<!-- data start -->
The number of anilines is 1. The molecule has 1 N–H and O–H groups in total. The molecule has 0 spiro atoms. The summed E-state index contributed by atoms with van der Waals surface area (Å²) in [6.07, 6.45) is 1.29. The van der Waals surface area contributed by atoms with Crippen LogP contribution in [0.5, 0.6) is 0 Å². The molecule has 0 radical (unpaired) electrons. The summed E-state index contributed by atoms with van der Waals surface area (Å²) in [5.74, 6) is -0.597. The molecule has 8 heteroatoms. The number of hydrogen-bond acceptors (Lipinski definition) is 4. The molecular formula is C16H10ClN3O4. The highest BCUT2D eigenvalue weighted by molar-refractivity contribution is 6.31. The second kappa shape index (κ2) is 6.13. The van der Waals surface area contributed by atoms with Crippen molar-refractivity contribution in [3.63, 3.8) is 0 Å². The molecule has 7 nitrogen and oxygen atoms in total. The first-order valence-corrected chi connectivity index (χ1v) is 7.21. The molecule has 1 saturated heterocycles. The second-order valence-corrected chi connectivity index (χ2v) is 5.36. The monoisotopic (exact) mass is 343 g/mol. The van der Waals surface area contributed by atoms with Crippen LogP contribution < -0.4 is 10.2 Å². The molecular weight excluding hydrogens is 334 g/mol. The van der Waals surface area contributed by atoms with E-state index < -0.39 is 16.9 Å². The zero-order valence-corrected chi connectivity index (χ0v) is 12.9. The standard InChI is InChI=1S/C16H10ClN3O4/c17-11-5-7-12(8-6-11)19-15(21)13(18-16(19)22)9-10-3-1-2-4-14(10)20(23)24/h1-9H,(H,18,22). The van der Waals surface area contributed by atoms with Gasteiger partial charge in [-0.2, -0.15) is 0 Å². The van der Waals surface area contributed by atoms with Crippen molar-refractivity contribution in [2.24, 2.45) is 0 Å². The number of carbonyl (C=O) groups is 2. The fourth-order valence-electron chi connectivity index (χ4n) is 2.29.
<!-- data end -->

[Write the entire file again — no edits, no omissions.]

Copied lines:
The number of anilines is 1. The molecule has 1 N–H and O–H groups in total. The molecule has 0 spiro atoms. The summed E-state index contributed by atoms with van der Waals surface area (Å²) in [6.07, 6.45) is 1.29. The van der Waals surface area contributed by atoms with Crippen LogP contribution in [0.5, 0.6) is 0 Å². The molecule has 0 radical (unpaired) electrons. The summed E-state index contributed by atoms with van der Waals surface area (Å²) in [5.74, 6) is -0.597. The molecule has 8 heteroatoms. The number of hydrogen-bond acceptors (Lipinski definition) is 4. The molecular formula is C16H10ClN3O4. The highest BCUT2D eigenvalue weighted by molar-refractivity contribution is 6.31. The second kappa shape index (κ2) is 6.13. The van der Waals surface area contributed by atoms with Crippen molar-refractivity contribution in [3.63, 3.8) is 0 Å². The molecule has 7 nitrogen and oxygen atoms in total. The first-order valence-corrected chi connectivity index (χ1v) is 7.21. The molecule has 1 saturated heterocycles. The second-order valence-corrected chi connectivity index (χ2v) is 5.36. The monoisotopic (exact) mass is 343 g/mol. The van der Waals surface area contributed by atoms with Crippen LogP contribution < -0.4 is 10.2 Å². The molecular weight excluding hydrogens is 334 g/mol. The van der Waals surface area contributed by atoms with E-state index < -0.39 is 16.9 Å². The zero-order valence-corrected chi connectivity index (χ0v) is 12.9. The standard InChI is InChI=1S/C16H10ClN3O4/c17-11-5-7-12(8-6-11)19-15(21)13(18-16(19)22)9-10-3-1-2-4-14(10)20(23)24/h1-9H,(H,18,22). The van der Waals surface area contributed by atoms with Gasteiger partial charge in [-0.2, -0.15) is 0 Å². The van der Waals surface area contributed by atoms with Crippen molar-refractivity contribution in [2.24, 2.45) is 0 Å². The number of carbonyl (C=O) groups is 2. The fourth-order valence-electron chi connectivity index (χ4n) is 2.29.